The Council for Geoscience (CGS) and Sasol have signed a Memorandum of Understanding (MoU) to collaborate, explore and develop carbon capture and utilisation and storage (CCUS) potential in South Africa. This collaboration marks another step in accelerating the trajectory towards achieving a low-carbon economy through strategic and cooperative initiatives. This agreement will leverage on the expertise and experience of both the public and private sectors and deploy CCUS research and innovation towards commercial viability and scalability in South African conditions. The CCUS project is one of the climate change mitigation programmes co-funded by the South African government and World Bank in South Africa.
The MoU further provides a framework for developing a deeper understanding of the geological potential for CO2 sequestration, both onshore and offshore as pointed out by the Atlas on the geological storage of carbon dioxide in South Africa and cost requirements for CO2 sequestration.
CCUS can capture more than 85% of carbon dioxide emissions from power plants and industrial facilities such as the Sasol coal-to-liquids plant in Secunda.
The CGS CEO, Mr. Mosa Mabuza, said “The government of South Africa has a long-shared history on matters of CCUS with Sasol and the timing for this collaboration is impeccable given the energy crisis confronting the country”. The CCUS intervention is poised to play a quintessential role on fossil fuel as one of energy sources in South Africa for the foreseeable future, he added.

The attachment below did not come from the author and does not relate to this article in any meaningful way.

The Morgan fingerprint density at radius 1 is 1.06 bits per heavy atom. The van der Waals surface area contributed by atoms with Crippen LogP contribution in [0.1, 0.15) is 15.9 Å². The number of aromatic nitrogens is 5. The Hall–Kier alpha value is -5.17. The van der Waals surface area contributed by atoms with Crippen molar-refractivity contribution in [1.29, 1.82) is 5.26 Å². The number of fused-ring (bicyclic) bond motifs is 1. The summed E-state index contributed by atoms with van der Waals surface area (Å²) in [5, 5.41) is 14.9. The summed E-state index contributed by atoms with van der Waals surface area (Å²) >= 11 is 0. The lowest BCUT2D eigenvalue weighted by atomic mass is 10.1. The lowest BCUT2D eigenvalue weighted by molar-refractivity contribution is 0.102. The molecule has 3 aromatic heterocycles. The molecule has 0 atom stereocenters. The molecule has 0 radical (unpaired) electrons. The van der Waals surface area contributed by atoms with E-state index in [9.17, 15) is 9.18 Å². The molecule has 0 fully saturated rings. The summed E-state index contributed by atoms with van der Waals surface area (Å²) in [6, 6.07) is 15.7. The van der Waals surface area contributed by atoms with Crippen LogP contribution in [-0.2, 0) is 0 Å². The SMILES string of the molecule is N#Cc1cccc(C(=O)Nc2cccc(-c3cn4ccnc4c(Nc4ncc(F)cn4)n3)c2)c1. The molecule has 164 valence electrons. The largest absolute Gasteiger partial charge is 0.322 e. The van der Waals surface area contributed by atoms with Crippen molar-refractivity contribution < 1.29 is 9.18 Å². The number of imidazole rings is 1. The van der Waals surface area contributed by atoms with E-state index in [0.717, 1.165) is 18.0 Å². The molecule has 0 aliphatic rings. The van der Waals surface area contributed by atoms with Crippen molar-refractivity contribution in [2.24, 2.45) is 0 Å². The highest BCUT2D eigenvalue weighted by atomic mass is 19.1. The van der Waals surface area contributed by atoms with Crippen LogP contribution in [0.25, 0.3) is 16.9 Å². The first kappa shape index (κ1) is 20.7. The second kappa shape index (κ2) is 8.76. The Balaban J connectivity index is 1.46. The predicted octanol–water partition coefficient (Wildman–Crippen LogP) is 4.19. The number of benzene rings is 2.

“We are pleased to partner with CGS in exploring this nascent area that holds significant potential in enabling Sasol’s decarbonisation objectives. It marks another step in our journey towards our 2050 net zero ambitions, where we believe CCUS will have a role to play,” added Dr Thembakazi Mali, Senior Vice President for Research and Technology at Sasol Energy. The CCUS programme is one of the suites of technologies implemented in line with South Africa’s climate change commitments to reduce its carbon dioxide emissions by 50% in 10 years’ time, aligned to the Paris Agreement.
The CGS is one of the national science councils in South Africa established under the Geoscience Act, (Act. No. 100 of 1993) as amended. It is the custodian of all onshore and offshore geoscience data and information, and is mandated to promote research, extend knowledge in the field of geoscience as well as provide specialised geoscientific services.
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